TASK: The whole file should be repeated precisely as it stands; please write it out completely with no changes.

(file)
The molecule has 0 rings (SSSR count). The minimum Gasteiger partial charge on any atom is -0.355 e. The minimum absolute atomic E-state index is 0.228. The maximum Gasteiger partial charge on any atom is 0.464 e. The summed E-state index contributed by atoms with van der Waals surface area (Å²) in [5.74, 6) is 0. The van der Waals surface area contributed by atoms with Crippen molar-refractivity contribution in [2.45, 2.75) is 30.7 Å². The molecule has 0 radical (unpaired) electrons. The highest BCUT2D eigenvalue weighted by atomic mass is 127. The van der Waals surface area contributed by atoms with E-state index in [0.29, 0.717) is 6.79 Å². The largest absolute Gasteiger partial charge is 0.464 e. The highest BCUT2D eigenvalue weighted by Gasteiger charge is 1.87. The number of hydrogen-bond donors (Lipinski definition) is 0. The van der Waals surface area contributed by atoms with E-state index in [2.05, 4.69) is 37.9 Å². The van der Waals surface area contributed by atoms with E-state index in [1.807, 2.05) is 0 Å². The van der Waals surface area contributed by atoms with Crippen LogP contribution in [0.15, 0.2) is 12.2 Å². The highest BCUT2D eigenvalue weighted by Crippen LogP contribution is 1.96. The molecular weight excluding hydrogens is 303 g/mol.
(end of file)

The molecule has 0 rings (SSSR count). The minimum Gasteiger partial charge on any atom is -0.355 e. The minimum absolute atomic E-state index is 0.228. The maximum Gasteiger partial charge on any atom is 0.464 e. The summed E-state index contributed by atoms with van der Waals surface area (Å²) in [5.74, 6) is 0. The van der Waals surface area contributed by atoms with Crippen molar-refractivity contribution in [2.45, 2.75) is 30.7 Å². The molecule has 0 radical (unpaired) electrons. The highest BCUT2D eigenvalue weighted by atomic mass is 127. The van der Waals surface area contributed by atoms with E-state index in [0.29, 0.717) is 6.79 Å². The largest absolute Gasteiger partial charge is 0.464 e. The highest BCUT2D eigenvalue weighted by Gasteiger charge is 1.87. The number of hydrogen-bond donors (Lipinski definition) is 0. The van der Waals surface area contributed by atoms with E-state index in [2.05, 4.69) is 37.9 Å². The van der Waals surface area contributed by atoms with E-state index in [1.807, 2.05) is 0 Å². The van der Waals surface area contributed by atoms with Crippen LogP contribution in [0.15, 0.2) is 12.2 Å². The highest BCUT2D eigenvalue weighted by Crippen LogP contribution is 1.96. The molecular weight excluding hydrogens is 303 g/mol.